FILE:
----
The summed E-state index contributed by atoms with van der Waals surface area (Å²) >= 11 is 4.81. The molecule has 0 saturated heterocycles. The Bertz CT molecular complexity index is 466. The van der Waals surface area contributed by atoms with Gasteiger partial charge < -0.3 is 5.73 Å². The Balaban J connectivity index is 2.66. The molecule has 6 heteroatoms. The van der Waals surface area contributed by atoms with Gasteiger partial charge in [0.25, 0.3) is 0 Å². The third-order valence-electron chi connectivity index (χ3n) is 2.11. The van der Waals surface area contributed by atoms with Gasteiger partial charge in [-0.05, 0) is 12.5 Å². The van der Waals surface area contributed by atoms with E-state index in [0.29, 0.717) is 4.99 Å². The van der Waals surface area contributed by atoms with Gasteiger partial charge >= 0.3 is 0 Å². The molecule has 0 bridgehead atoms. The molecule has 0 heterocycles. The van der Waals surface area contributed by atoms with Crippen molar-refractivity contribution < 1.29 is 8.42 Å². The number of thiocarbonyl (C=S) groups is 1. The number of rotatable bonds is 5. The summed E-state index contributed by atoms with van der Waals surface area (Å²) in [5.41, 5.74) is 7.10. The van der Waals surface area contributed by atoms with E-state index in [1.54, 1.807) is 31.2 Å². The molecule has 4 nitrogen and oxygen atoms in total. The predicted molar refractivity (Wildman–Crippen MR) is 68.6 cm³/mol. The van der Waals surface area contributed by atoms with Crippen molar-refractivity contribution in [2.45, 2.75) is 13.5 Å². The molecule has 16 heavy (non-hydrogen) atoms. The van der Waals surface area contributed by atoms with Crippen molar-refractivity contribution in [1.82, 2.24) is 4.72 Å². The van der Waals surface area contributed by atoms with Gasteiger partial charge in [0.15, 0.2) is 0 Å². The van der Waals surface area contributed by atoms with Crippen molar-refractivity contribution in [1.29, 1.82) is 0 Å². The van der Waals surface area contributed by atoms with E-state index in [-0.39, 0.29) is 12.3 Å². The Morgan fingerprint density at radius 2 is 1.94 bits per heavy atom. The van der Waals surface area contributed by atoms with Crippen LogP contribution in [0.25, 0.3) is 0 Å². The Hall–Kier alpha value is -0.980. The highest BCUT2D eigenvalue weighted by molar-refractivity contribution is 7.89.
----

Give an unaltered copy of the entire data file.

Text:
The summed E-state index contributed by atoms with van der Waals surface area (Å²) >= 11 is 4.81. The molecule has 0 saturated heterocycles. The Bertz CT molecular complexity index is 466. The van der Waals surface area contributed by atoms with Gasteiger partial charge < -0.3 is 5.73 Å². The Balaban J connectivity index is 2.66. The molecule has 6 heteroatoms. The van der Waals surface area contributed by atoms with Gasteiger partial charge in [0.25, 0.3) is 0 Å². The third-order valence-electron chi connectivity index (χ3n) is 2.11. The van der Waals surface area contributed by atoms with Gasteiger partial charge in [-0.05, 0) is 12.5 Å². The van der Waals surface area contributed by atoms with E-state index in [0.29, 0.717) is 4.99 Å². The van der Waals surface area contributed by atoms with Gasteiger partial charge >= 0.3 is 0 Å². The molecule has 0 bridgehead atoms. The molecule has 0 heterocycles. The van der Waals surface area contributed by atoms with Crippen molar-refractivity contribution < 1.29 is 8.42 Å². The number of thiocarbonyl (C=S) groups is 1. The number of rotatable bonds is 5. The summed E-state index contributed by atoms with van der Waals surface area (Å²) in [5.41, 5.74) is 7.10. The van der Waals surface area contributed by atoms with E-state index in [1.54, 1.807) is 31.2 Å². The molecule has 4 nitrogen and oxygen atoms in total. The predicted molar refractivity (Wildman–Crippen MR) is 68.6 cm³/mol. The van der Waals surface area contributed by atoms with Crippen molar-refractivity contribution in [2.45, 2.75) is 13.5 Å². The molecule has 16 heavy (non-hydrogen) atoms. The van der Waals surface area contributed by atoms with Crippen molar-refractivity contribution in [1.82, 2.24) is 4.72 Å². The van der Waals surface area contributed by atoms with Gasteiger partial charge in [0.15, 0.2) is 0 Å². The van der Waals surface area contributed by atoms with Crippen molar-refractivity contribution in [1.29, 1.82) is 0 Å². The van der Waals surface area contributed by atoms with E-state index in [-0.39, 0.29) is 12.3 Å². The Morgan fingerprint density at radius 2 is 1.94 bits per heavy atom. The van der Waals surface area contributed by atoms with Crippen LogP contribution in [0.25, 0.3) is 0 Å². The Hall–Kier alpha value is -0.980. The highest BCUT2D eigenvalue weighted by molar-refractivity contribution is 7.89.